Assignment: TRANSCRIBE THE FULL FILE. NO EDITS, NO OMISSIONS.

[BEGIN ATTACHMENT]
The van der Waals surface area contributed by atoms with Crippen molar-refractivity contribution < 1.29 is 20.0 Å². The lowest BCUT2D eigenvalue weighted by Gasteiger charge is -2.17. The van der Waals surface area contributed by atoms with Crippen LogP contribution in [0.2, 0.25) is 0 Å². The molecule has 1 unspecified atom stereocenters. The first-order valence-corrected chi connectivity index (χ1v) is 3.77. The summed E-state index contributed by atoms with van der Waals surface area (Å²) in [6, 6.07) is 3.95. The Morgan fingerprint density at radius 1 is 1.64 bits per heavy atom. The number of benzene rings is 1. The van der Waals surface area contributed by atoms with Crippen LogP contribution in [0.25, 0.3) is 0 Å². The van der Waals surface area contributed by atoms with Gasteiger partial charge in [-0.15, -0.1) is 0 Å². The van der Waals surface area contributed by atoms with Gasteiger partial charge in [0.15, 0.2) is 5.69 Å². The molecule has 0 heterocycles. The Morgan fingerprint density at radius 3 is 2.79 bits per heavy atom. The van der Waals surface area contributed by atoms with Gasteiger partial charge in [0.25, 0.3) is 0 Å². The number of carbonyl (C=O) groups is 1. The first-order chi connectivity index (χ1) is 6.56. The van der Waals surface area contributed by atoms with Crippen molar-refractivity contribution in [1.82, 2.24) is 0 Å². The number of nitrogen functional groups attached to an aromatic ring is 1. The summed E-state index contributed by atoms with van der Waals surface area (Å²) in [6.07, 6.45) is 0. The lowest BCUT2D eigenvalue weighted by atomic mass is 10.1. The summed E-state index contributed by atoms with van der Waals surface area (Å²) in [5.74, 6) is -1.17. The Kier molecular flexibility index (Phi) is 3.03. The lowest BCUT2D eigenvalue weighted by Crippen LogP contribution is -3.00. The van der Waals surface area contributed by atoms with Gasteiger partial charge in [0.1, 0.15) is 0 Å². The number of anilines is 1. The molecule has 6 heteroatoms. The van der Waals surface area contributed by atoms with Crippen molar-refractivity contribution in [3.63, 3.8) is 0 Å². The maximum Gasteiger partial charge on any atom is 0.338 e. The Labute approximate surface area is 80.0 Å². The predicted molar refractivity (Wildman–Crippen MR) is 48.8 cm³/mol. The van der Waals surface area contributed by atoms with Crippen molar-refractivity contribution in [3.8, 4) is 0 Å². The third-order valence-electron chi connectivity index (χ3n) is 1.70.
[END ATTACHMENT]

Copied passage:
The van der Waals surface area contributed by atoms with Crippen molar-refractivity contribution < 1.29 is 20.0 Å². The lowest BCUT2D eigenvalue weighted by Gasteiger charge is -2.17. The van der Waals surface area contributed by atoms with Crippen LogP contribution in [0.2, 0.25) is 0 Å². The molecule has 1 unspecified atom stereocenters. The first-order valence-corrected chi connectivity index (χ1v) is 3.77. The summed E-state index contributed by atoms with van der Waals surface area (Å²) in [6, 6.07) is 3.95. The Morgan fingerprint density at radius 1 is 1.64 bits per heavy atom. The number of benzene rings is 1. The van der Waals surface area contributed by atoms with Crippen LogP contribution in [0.25, 0.3) is 0 Å². The van der Waals surface area contributed by atoms with Gasteiger partial charge in [-0.15, -0.1) is 0 Å². The van der Waals surface area contributed by atoms with Gasteiger partial charge in [0.15, 0.2) is 5.69 Å². The molecule has 0 heterocycles. The Morgan fingerprint density at radius 3 is 2.79 bits per heavy atom. The van der Waals surface area contributed by atoms with Gasteiger partial charge in [0.25, 0.3) is 0 Å². The number of carbonyl (C=O) groups is 1. The first-order chi connectivity index (χ1) is 6.56. The van der Waals surface area contributed by atoms with Crippen molar-refractivity contribution in [1.82, 2.24) is 0 Å². The number of nitrogen functional groups attached to an aromatic ring is 1. The summed E-state index contributed by atoms with van der Waals surface area (Å²) in [6.07, 6.45) is 0. The lowest BCUT2D eigenvalue weighted by atomic mass is 10.1. The summed E-state index contributed by atoms with van der Waals surface area (Å²) in [5.74, 6) is -1.17. The Kier molecular flexibility index (Phi) is 3.03. The lowest BCUT2D eigenvalue weighted by Crippen LogP contribution is -3.00. The van der Waals surface area contributed by atoms with Gasteiger partial charge in [0.1, 0.15) is 0 Å². The number of anilines is 1. The molecule has 6 heteroatoms. The van der Waals surface area contributed by atoms with Crippen molar-refractivity contribution in [3.63, 3.8) is 0 Å². The maximum Gasteiger partial charge on any atom is 0.338 e. The Labute approximate surface area is 80.0 Å². The predicted molar refractivity (Wildman–Crippen MR) is 48.8 cm³/mol. The van der Waals surface area contributed by atoms with Crippen molar-refractivity contribution in [3.8, 4) is 0 Å². The third-order valence-electron chi connectivity index (χ3n) is 1.70.